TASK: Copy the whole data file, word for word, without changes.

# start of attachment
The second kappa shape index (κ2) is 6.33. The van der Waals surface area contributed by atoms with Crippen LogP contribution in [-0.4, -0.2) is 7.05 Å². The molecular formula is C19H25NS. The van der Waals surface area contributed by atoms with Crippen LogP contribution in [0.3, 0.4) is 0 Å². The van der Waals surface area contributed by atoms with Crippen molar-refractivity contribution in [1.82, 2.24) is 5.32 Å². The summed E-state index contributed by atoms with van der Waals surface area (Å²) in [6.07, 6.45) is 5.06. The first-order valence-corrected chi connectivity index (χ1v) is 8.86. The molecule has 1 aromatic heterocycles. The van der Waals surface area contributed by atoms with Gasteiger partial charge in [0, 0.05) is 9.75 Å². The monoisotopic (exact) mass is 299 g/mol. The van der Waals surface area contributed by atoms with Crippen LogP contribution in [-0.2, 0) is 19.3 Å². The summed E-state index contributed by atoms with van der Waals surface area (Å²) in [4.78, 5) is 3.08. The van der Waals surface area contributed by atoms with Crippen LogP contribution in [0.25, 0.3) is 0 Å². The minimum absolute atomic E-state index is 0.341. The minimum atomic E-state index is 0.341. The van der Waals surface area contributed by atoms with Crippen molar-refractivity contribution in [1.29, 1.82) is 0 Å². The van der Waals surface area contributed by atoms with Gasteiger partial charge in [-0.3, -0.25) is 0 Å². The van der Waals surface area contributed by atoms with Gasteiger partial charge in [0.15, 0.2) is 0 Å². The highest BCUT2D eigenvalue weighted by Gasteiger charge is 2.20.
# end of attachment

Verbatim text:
The second kappa shape index (κ2) is 6.33. The van der Waals surface area contributed by atoms with Crippen LogP contribution in [-0.4, -0.2) is 7.05 Å². The molecular formula is C19H25NS. The van der Waals surface area contributed by atoms with Crippen LogP contribution in [0.3, 0.4) is 0 Å². The van der Waals surface area contributed by atoms with Crippen molar-refractivity contribution in [1.82, 2.24) is 5.32 Å². The summed E-state index contributed by atoms with van der Waals surface area (Å²) in [6.07, 6.45) is 5.06. The first-order valence-corrected chi connectivity index (χ1v) is 8.86. The molecule has 1 aromatic heterocycles. The van der Waals surface area contributed by atoms with Gasteiger partial charge in [0, 0.05) is 9.75 Å². The monoisotopic (exact) mass is 299 g/mol. The van der Waals surface area contributed by atoms with Crippen LogP contribution in [-0.2, 0) is 19.3 Å². The summed E-state index contributed by atoms with van der Waals surface area (Å²) in [4.78, 5) is 3.08. The van der Waals surface area contributed by atoms with Crippen LogP contribution in [0.25, 0.3) is 0 Å². The minimum absolute atomic E-state index is 0.341. The minimum atomic E-state index is 0.341. The van der Waals surface area contributed by atoms with Crippen molar-refractivity contribution in [1.29, 1.82) is 0 Å². The van der Waals surface area contributed by atoms with Gasteiger partial charge in [-0.3, -0.25) is 0 Å². The van der Waals surface area contributed by atoms with Gasteiger partial charge in [0.15, 0.2) is 0 Å². The highest BCUT2D eigenvalue weighted by Gasteiger charge is 2.20.